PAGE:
Two Books and a Podcast that Inspires Service, Leadership, and Purpose.


Work is Love Made Visible

“Truly inspiring, transformative leadership requires the wisdom to understand that the overarching role of business is to serve people. To give them what they need to do their jobs and smooth the edges of their days. To bring them joy. To relieve their suffering. To give them the essential tools and hope that will empower them to step into the best versions of themselves. To ease their loneliness and isolation.” Garry Ridge, CEO of WD-40.

These profound words come from Ridge’s essay in the book Work is Love Made Visible, a collection of essays about work, leadership, and purpose. There are few books I have highlighted more than this one. The title—Work is Love Made Visible—comes from a quote by Kahlil Gibran, who wrote about the importance of working with joy and love. I suggest this book as required reading for anyone interested in how their role impacts work, organizations, and society.

By serving people, Ridge does not differentiate between employees and customers or society at large. What if we started the day with Ridge’s mission in our head, “What can I do today to serve people?” I believe this one question can affect how we think about our jobs and how we approach our role in our companies, families, and communities. Ridge does not differentiate the kinds of work leaders do either. Regardless of the type of work, corporate, non-profit, government, or volunteer as a leader, if you value being of service to others—some call this servant leadership—you will find greater joy in your work. Those you serve will be inspired to be of service also.

Organizational Life Cycles

I found another impactful approach to work in Organizational Life Cycles by Ichak Adizes. I first read this book several years ago, and I keep coming back to it to assess how I am leading Austin. Adizes theorizes that there are four stages to an organizational life cycle: startup, growth, maturity, and decline. He explains that the startup and growth phases are energized by the ultimate mission of serving people in some way or another. Maturity occurs when the organization has been stabilized by its structure, processes, policies, and procedures to enable proper governance and effective utilization of resources. Decline is the result of an organization existing to serve itself. Its purpose is more about sustaining its bureaucracy than serving the people it was created to serve.

For Adizes, serving people is what defines great organizations and effective leadership. To avoid decline, he suggests organizations create a rebirth that reconnects the organization with its original purpose or a renewed one. When the organization embraces the change required to reignite the passion that fueled the growth phase, it can rekindle its excitement about the future.

The Way I Heard It

I have also been listening to The Way I Heard It, a podcast by Mike Rowe, the Dirty Jobs guy. Rowe is a champion for the joy of work and the feeling of self-satisfaction that comes from a day of hard work. His podcasts are both entertaining and enlightening. He has hour-long interviews with people ranging from his mother, Peggy Rowe, who became a New York Times best-selling author for the first time in her late 70s, to an interview with a guy who scuba dives in the frozen Bering Sea to mine for gold. Whether it Is a Dirty Jobs segment or the exploration of the source of an innovation or impactful research, Rowe continually explores why work is important beyond the monetary benefits.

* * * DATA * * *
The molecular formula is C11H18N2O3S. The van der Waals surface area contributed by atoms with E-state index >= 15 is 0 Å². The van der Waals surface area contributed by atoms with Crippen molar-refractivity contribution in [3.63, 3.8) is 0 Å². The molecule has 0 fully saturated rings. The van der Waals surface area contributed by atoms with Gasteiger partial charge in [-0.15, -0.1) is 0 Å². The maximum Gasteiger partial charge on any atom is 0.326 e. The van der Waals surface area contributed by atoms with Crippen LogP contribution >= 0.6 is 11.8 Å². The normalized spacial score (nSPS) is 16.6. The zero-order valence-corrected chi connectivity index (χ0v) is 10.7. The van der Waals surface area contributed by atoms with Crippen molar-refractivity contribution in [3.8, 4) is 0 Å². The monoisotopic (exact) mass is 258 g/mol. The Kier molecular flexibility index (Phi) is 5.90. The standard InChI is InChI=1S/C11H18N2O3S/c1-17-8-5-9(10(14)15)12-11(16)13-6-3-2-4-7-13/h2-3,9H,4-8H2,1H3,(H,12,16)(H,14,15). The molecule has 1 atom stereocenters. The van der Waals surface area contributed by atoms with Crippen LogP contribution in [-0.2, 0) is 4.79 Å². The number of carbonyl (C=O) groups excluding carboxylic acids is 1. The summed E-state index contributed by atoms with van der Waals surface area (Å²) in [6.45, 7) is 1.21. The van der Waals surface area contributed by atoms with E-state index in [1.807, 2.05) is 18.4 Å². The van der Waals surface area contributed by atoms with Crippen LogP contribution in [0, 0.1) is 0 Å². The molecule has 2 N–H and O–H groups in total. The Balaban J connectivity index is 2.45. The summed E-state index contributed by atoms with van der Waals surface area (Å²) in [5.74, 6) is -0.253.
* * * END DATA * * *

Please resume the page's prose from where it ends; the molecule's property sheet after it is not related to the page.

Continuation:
The common thread through these pieces of content is that work should be rewarding psychologically, mentally, and emotionally. When organizations mature, they tend to become bureaucratic. This is the point at which the “why” of the organization changes from its original purpose of serving people to serving its own existence. And, it is when leaders of people devolve into managers of structure. For those who derive joy from fulfilling the purpose of their work and serving people and not just the organization, this can become demoralizing.

There is a direct connection between leadership and the ability of an organization to truly serve the people in its sphere. The challenge is to make a connection that is sustainable and grows. Effective leaders do not exert power over people. Rather, they empower people to serve those in their sphere in the most authentic way.

This is fine, but how do you avoid the decline that Adizes predicts in his model? How do you create the environment Ridge envisions and foster the contentment Rowe reveals? How do you avoid stagnation, complacency, and bureaucracy? The answer lies in staying connected to the people you are there to serve.

If a company’s values truly represent the organization, and you—the leader— stay true to those values, you will see those values everywhere you turn.

In closing, I challenge you to be open and humble enough to consider your role and impact on those you serve and manifest an environment where your work fosters satisfaction, joy, and accomplishment. Lead so people find joy in their work and you just.may discover this is where your own joy is found.

Leadership is not defined by the exercise of power, but by the capacity to increase the sense of power among those who are led. The most essential work of a leader is to create more leaders.

Mary Parker Follett

Your first and foremost job as a leader is to take charge of your own energy and then help to orchestrate the energy of those around you.

Peter Drucker

Our most valuable currency is relationship, emotional capital, without which we have nothing

and accomplish nothing.

Susan Scott


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